AsianScientist (Feb. 18, 2020) – Characterized by uncontrolled cell growth, cancer is one of the leading causes of death worldwide. Globally, one in five men and one in six women will develop cancer in their lifetime; lung cancer is most commonly diagnosed in men, while breast cancer is most common in women.
Predicting an individual’s cancer risk can go a long way towards detecting cancer early. At the Genome Institute of Singapore, Dr. Li Jingmei has spent the last ten years unravelling the genetics of breast cancer with the goal of improving how the risk score for breast cancer is calculated.
“Genetic markers for breast cancer can predict a woman’s future risk of developing the disease. It’s similar to knowing whether a person has a high genetic risk for high blood pressure. Clinicians can then direct the person to take measures to avoid disease onset, or detect the disease at an earlier stage where the patient will have a better chance of survival,” Li explained.
Currently, rare genetic variants in two genes—BRCA1 and BRCA2—are regarded as highly predictive of breast cancer risk. Li however noted that the relative rarity of these variants means that screening for them only benefits a small subset of women. She proposes that common variants of genes other than BRCA1 and BRCA2 matter as well in the calculation of breast cancer risk.
When screened for singly, common variants of a single gene are poor indicators of breast cancer risk. However, in a study conducted on 5,099 breast cancer patients, Li demonstrated that she could classify patients according to their risk profile by using 162 common variants analyzed in tandem. This is known as a polygenic risk score.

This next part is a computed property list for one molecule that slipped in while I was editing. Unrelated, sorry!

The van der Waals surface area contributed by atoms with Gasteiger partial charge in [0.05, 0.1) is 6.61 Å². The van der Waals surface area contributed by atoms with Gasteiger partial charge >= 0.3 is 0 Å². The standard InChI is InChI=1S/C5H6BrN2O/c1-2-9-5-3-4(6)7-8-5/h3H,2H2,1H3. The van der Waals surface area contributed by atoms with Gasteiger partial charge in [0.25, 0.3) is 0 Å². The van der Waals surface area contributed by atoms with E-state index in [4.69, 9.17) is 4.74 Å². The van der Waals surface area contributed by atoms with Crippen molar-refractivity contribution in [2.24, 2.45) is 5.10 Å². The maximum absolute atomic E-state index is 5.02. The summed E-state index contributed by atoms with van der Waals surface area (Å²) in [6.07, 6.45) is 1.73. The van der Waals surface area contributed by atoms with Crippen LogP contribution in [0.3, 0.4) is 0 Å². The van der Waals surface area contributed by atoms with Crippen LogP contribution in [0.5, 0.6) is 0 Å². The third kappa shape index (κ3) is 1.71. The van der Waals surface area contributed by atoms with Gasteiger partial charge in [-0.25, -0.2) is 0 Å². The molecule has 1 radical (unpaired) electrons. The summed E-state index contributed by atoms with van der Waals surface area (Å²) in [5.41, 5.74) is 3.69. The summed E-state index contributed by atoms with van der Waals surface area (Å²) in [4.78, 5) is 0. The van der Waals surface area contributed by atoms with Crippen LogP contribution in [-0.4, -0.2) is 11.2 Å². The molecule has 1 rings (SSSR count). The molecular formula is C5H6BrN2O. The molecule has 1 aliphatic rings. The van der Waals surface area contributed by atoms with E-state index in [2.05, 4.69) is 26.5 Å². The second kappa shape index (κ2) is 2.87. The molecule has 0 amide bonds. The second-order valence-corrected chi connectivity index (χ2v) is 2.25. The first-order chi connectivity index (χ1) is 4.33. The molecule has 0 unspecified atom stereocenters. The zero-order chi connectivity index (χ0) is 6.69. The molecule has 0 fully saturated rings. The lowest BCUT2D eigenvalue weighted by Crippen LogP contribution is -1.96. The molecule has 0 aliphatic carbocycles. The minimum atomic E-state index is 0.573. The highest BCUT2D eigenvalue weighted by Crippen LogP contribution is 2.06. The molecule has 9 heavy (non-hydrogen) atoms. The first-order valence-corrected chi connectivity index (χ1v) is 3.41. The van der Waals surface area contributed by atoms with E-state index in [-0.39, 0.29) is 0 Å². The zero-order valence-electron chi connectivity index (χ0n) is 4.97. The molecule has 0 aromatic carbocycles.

“For rare variants, you either have it or you don’t. But when you sum up the additive effects of multiple common variants, it’s no longer a ‘yes-or-no’ answer,” she quipped, adding that this finer-grained classification method could improve cancer detection.
In the study, she reported that a higher polygenic risk score was associated with less aggressive tumor characteristics, such as tumors being small in size and expressing markers that respond to hormonal treatments.
Importantly, her findings suggest that women with high polygenic risk scores are more likely to develop breast cancer, and that the cancer is likely to be detected by routine screening. Her research could therefore help refine and update official recommendations for how often women should get themselves checked for breast cancer.
Li also pointed out that genetic variation is not the only determining factor of an individual’s breast cancer risk. Epigenetics—the modification of gene expression independent of changes to the genetic code itself—can also influence the likelihood of a person contracting the disease.
“So my hope is that by combining [the polygenic risk score] with epigenetics data which incorporate effects of lifestyle and the environment, we can detect cancer early in a larger population and save lives,” she said.
Copyright: Asian Scientist Magazine.
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